Measurement of head acceleration and angular rate experienced by aerobatic pilots
Leigh Ellen Lewis
MetadataShow full item record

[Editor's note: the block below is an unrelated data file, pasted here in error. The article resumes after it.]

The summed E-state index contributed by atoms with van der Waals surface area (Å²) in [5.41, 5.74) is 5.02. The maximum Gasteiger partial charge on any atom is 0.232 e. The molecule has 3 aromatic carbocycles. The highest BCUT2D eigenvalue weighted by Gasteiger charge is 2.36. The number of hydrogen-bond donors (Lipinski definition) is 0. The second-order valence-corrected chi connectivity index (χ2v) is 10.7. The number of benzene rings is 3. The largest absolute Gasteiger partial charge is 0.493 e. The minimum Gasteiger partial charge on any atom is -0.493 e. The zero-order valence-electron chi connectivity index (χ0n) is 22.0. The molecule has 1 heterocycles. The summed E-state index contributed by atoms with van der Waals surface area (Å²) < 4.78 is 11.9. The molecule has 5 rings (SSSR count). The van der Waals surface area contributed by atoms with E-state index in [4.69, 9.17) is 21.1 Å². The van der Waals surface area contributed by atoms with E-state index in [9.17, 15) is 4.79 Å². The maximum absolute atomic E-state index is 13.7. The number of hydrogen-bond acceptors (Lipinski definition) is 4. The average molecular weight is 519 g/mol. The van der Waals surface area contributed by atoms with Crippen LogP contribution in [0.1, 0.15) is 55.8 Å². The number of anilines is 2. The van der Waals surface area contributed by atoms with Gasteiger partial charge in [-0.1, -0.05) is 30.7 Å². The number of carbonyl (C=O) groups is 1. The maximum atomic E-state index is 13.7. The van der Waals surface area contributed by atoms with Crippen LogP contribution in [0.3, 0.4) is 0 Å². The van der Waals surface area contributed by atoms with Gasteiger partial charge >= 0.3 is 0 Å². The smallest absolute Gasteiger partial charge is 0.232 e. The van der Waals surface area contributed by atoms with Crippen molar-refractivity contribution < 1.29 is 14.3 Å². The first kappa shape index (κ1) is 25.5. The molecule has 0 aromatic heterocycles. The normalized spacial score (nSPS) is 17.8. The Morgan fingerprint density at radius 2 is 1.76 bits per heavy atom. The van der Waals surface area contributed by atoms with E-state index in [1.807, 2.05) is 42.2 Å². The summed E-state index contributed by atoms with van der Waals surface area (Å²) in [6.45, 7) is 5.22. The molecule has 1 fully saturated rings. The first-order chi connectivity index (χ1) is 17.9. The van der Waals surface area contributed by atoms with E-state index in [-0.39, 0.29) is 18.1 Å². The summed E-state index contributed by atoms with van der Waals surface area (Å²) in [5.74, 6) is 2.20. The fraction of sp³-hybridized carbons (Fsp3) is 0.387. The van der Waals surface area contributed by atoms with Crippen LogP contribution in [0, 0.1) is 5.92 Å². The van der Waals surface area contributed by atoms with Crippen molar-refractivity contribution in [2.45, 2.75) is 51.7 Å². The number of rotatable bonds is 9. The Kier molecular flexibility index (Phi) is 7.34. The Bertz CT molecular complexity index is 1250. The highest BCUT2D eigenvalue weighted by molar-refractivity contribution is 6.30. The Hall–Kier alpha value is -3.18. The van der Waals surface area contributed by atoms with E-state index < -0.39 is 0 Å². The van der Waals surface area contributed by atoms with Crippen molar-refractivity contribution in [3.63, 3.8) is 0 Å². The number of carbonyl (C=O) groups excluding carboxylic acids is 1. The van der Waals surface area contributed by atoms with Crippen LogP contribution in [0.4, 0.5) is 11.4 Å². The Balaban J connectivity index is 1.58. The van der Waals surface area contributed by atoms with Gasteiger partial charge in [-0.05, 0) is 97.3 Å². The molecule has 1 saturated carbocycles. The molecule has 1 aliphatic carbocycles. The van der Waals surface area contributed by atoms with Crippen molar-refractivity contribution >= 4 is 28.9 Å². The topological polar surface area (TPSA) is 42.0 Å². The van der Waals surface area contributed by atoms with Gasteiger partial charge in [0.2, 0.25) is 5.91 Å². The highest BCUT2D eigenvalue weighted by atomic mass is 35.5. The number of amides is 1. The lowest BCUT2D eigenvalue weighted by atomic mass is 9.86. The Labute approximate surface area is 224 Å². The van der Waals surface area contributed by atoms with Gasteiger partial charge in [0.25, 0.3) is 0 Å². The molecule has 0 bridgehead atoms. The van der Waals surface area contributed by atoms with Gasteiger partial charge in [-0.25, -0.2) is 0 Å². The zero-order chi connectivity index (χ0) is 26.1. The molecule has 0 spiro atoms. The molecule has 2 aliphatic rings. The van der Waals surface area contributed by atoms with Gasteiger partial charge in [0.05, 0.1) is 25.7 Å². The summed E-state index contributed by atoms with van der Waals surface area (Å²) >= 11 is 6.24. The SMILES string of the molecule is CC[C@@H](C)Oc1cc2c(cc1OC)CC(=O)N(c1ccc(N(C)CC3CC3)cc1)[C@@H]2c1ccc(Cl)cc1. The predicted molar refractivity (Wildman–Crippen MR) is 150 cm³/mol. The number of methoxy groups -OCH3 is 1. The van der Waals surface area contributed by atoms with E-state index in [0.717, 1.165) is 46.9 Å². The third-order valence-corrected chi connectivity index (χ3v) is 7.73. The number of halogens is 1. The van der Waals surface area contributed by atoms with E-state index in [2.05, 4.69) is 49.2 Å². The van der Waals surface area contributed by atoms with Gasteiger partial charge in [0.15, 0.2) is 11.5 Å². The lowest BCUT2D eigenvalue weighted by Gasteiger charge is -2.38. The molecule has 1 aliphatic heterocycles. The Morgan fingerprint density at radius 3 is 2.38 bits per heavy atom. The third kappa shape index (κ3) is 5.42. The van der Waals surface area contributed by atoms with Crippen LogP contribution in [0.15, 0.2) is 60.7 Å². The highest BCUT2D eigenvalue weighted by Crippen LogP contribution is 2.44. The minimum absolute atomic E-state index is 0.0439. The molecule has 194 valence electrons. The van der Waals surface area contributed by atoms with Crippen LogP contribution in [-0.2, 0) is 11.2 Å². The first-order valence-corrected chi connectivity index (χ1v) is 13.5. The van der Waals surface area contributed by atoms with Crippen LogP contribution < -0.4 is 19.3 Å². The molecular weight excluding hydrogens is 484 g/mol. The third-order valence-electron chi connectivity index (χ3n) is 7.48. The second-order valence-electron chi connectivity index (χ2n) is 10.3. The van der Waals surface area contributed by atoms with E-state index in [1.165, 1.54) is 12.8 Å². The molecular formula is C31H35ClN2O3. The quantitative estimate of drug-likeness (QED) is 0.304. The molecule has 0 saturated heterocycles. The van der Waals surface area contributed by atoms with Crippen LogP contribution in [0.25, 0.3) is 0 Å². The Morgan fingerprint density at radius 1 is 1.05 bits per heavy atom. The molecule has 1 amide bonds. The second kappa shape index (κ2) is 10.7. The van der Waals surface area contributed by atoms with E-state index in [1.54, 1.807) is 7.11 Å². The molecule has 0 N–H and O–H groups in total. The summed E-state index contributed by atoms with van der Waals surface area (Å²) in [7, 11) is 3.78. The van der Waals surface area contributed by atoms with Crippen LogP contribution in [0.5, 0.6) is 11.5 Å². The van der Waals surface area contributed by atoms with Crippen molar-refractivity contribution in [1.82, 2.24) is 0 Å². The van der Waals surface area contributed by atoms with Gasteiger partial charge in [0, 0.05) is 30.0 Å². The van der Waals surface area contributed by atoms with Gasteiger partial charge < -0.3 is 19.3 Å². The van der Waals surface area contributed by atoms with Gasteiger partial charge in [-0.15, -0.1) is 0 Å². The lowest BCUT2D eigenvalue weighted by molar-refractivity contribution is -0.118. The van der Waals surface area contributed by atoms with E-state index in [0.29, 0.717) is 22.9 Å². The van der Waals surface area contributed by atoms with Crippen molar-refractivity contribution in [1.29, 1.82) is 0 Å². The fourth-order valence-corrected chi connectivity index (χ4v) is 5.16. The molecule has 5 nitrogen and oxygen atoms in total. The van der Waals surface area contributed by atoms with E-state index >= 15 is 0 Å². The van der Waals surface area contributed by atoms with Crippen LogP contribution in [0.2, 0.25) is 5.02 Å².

Background: Aerobatic pilots are exposed to high levels of positive and negative G’s which can be associated with career-limiting neurovestibular effects including “the wobblies.” Extensive research has been conducted on the effects of positive G’s in centrifuge experiments. Gz tolerances have been quantified for gray-out, black-out, and G-LOC. G-induced vestibular dysfunction or “the wobblies,” though not yet well studied, is thought to affect many aerobatic pilots who are exposed to high levels of negative G’s. Neurovestibular symptoms induced during flight can increase the risk of loss of aircraft control. The actual G forces experienced at head-level in aerobatic pilots have never been characterized, and this study intends to solve this knowledge gap. Methods: Five volunteers at the 2009 US National Aerobatic Championships were fitted with tri-axial accelerometer and angular rate earplug sensors. A second tri-axial accelerometer and angular rate sensor package was fixed to the plane. For each subject, data were collected from the two synchronized sets of hardware during a 10-minute practice session. The recordings of the maximum and minimum G values were also obtained from the aircraft’s G-meter. Results: The maximum and minimum values obtained from the sensors measuring linear acceleration and angular rates from the pilot and the plane were well-correlated. Paired t-tests demonstrated no significant difference between head-level and plane mean linear acceleration. Angular velocity means were mixed. The Gz accelerometer values of the pilot and the plane correlated very closely with the plane’s G-meter. Conclusion: Aerobatic pilots experience a large range of positive and negative accelerations, which appear to correlate well to those of their aircraft. Data can be successfully collected and correlated using tri-axial accelerometers and angular rate sensors. Future work in this field may involve clinical modeling of G-effects based on head-level accelerations and angular rates.